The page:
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Over and Over Again

Spending half a billion dollars on new prisons won't solve the state's biggest crime problem: the staggering failure rate of parole.

Having been deep in it most of his life, John "Jake" Johnson can smell trouble coming. So last year, when the fifty-year-old inmate found out he would be paroling from a private prison in Trinidad to a homeless shelter in downtown Denver, the news smelled very bad indeed.

"I told my case manager,'I can't go back to a shelter,'" he recalls. "You put me in that atmosphere, people drinking and shooting dope and smoking crack, and man! I can't help what I am."

What Johnson is, among other things, is an alcoholic and a thief. He started drinking heavily in his teens, around the time his father died and his large family had to move from an upper-middle-class neighborhood in east Denver to a housing project on the west side. "That changed my life right there," he says. "I'm not using it as an excuse, but it might have been a defining moment. My dad died, we went to the projects, and that was it." He dropped out of high school, picked up a juvenile record, then an extensive adult rap sheet -- burglary, robbery, auto theft -- that has kept him weaving in and out of the prison system for most of the past three decades.

 
Devon Bowman
 
Christie Donner wants to fix the parole system so ex-
cons have a fighting chance at staying free.
Anthony Camera
Christie Donner wants to fix the parole system so ex- cons have a fighting chance at staying free.

Throughout his erratic criminal career, Johnson has been consistent in one area: He's been a thoroughly unsuccessful parolee. Each time he received parole, he'd get a job, start drinking -- and end up going back to prison on a parole violation. The first few times that happened, he'd complete his sentence behind bars ("kill his number," in convict lingo), then return to the streets.

But in 1993, Colorado lawmakers decided to add up to five years of mandatory parole that prisoners must complete, whether they serve their full sentence or not. For thousands of cons like Johnson, battling drug and alcohol problems and with few outside resources to help them make it back on the streets, the practical effect of mandatory parole was to tack years of additional incarceration onto their sentences, even if their crime was relatively minor.

Johnson's current sentence dates back to 1999, when he helped himself to $1,500 that belonged to his employer, a bail bondsman. He was originally sentenced to four years of probation. He completed seven months in a halfway house, then was supposed to move into his own place -- but he took off for Utah instead. After that, he was sent to prison for six months, served four months on parole, then absconded again. This time he got another six months in prison, followed by six months of intensive supervision parole (ISP), during which he wore an electronic ankle bracelet and his urine was regularly tested for alcohol. The ISP program "worked like a charm," Johnson says, but after it ended, he was off on another drinking binge -- and on his way back to prison for another six months.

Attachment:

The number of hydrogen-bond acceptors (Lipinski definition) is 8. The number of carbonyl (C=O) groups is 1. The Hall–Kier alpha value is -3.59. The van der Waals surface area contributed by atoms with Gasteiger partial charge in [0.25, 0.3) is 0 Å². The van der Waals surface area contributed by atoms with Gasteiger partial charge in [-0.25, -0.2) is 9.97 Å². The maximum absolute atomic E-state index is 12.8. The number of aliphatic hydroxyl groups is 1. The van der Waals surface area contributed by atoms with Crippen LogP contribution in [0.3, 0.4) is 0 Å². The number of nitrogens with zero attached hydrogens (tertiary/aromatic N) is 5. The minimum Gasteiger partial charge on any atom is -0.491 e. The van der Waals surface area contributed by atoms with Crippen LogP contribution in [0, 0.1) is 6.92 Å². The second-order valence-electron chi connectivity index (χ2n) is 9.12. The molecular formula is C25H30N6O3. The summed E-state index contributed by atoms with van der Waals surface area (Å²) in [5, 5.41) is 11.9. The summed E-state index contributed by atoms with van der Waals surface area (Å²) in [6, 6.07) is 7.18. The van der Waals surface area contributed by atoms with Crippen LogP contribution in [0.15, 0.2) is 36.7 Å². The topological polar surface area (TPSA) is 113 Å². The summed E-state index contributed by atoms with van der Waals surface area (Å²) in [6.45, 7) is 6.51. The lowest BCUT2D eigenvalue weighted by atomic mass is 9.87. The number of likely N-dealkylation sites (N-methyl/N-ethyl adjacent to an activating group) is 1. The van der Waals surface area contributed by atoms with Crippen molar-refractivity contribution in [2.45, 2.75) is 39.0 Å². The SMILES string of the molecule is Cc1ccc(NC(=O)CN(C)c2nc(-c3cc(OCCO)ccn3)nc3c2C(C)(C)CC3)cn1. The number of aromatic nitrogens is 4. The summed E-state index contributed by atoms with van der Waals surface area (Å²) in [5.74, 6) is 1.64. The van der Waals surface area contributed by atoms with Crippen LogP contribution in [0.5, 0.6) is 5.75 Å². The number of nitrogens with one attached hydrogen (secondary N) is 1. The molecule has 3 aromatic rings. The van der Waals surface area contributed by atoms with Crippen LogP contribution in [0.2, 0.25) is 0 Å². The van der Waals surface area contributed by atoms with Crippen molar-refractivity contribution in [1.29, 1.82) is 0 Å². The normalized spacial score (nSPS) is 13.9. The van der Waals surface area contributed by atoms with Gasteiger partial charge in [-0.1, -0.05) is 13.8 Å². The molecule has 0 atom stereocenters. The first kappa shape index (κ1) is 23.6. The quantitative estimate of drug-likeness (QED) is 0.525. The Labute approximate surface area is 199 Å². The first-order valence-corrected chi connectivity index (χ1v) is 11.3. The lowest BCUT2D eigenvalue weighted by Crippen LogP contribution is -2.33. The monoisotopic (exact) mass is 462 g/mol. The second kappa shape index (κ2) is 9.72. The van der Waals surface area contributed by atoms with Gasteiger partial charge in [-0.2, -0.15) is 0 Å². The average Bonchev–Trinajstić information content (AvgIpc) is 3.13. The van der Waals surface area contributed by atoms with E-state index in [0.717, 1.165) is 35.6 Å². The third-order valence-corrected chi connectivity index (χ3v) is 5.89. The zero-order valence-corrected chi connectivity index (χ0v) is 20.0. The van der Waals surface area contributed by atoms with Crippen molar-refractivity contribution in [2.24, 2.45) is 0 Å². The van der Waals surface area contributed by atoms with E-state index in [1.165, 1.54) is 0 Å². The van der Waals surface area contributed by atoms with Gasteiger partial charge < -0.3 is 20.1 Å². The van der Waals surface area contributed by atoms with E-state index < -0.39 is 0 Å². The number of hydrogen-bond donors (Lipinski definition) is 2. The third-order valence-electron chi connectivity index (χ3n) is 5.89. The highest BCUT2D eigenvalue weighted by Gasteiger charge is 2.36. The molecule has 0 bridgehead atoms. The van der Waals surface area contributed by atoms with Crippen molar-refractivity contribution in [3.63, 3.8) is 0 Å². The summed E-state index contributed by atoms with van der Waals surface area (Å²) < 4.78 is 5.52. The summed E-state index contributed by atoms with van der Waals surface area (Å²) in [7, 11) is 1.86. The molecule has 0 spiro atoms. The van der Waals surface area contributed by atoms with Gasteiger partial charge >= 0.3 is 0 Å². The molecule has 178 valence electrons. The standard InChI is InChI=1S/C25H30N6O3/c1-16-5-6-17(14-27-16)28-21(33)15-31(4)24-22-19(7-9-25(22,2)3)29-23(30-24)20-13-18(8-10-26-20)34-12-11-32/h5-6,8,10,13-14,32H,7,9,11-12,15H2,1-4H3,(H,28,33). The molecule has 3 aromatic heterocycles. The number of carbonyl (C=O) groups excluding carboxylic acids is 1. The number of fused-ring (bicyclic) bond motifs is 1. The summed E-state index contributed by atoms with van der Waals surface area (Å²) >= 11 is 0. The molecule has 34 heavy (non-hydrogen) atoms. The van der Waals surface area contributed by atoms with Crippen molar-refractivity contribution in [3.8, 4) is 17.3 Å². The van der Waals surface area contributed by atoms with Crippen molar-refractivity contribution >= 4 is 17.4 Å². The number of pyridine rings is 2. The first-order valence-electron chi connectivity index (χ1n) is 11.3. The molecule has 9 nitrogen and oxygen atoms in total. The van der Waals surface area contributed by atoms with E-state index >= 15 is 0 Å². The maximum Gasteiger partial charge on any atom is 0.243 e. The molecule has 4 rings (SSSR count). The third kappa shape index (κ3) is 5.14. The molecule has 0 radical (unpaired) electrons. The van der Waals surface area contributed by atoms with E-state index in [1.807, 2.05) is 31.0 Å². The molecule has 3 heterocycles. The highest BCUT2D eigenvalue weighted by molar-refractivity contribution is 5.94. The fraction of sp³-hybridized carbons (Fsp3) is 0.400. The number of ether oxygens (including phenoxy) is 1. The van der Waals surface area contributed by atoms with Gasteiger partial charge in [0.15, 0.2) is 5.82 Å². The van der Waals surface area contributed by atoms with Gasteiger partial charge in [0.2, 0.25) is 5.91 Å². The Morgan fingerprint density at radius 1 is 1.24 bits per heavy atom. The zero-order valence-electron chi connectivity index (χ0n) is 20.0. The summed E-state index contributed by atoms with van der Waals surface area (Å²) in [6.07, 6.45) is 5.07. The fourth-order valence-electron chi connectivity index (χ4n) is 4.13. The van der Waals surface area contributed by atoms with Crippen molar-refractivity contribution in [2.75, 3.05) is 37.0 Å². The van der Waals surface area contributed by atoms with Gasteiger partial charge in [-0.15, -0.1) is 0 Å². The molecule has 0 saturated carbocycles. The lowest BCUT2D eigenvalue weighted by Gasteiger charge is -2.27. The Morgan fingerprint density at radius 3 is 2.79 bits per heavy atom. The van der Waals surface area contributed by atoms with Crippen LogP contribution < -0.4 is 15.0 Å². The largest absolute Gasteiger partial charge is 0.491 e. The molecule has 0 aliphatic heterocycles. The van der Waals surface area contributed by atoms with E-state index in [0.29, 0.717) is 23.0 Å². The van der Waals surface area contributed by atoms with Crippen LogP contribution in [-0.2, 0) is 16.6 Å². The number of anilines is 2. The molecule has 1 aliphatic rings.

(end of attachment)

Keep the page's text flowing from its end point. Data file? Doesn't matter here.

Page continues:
Last June, almost six years after his four-year sentence began, Johnson learned that the Colorado Department of Corrections was preparing to put him on the streets yet again. This time he was told to report to New Genesis, a Denver homeless shelter. "I wanted to go to the Salvation Army drug-and-alcohol program," he says. "It's away from all that. But they said I had to go to New Genesis. That's where they had room for me."

Johnson arrived in Denver with eleven dollars to his name. He was issued a pager at a parole office and told to call in every time it beeped. He signed up for food stamps. The state paid his first two weeks' rent at New Genesis, but after that, he was on his own.

"The first thing you got to do is get working, no matter where," Johnson says. "Got to get the drug-and-alcohol classes, too. That's 25 bucks a week. And the UAs [urinalysis]. They want your restitution paid, too. You got all these bills mounting up the minute you hit the street."

New Genesis wasn't as bad as Johnson feared. "It was just a nasty place," he says. "You got people going in and out drunk and shit like that. The regular crowd is pretty much all DOC, and they're drinking, too. There was a heroin overdose in the shower the week I got there. But a guy could probably make it down there if he really puts his mind to it."

Johnson tried to do just that. He found day-labor and temp jobs right away. His pager went off three or four times a day, and each time he dropped whatever he was doing and headed for a phone. But his job-hunting range was restricted by his lack of a car or a bus pass, and he was reluctant to leave the shelter phone number as a contact for potential employers. After three weeks, the dead-end grimness of it all put his mind to having a drink. He left the shelter and didn't look back.

For a few days he continued to answer his pager -- until he lost it. Drinking every day and living on the streets began to catch up with him. He knew that sooner or later the DOC would catch up with him, too. He was arrested last September and, just as he expected, the hearing officer revoked his parole and handed him another 180-day "turnaround" behind bars.

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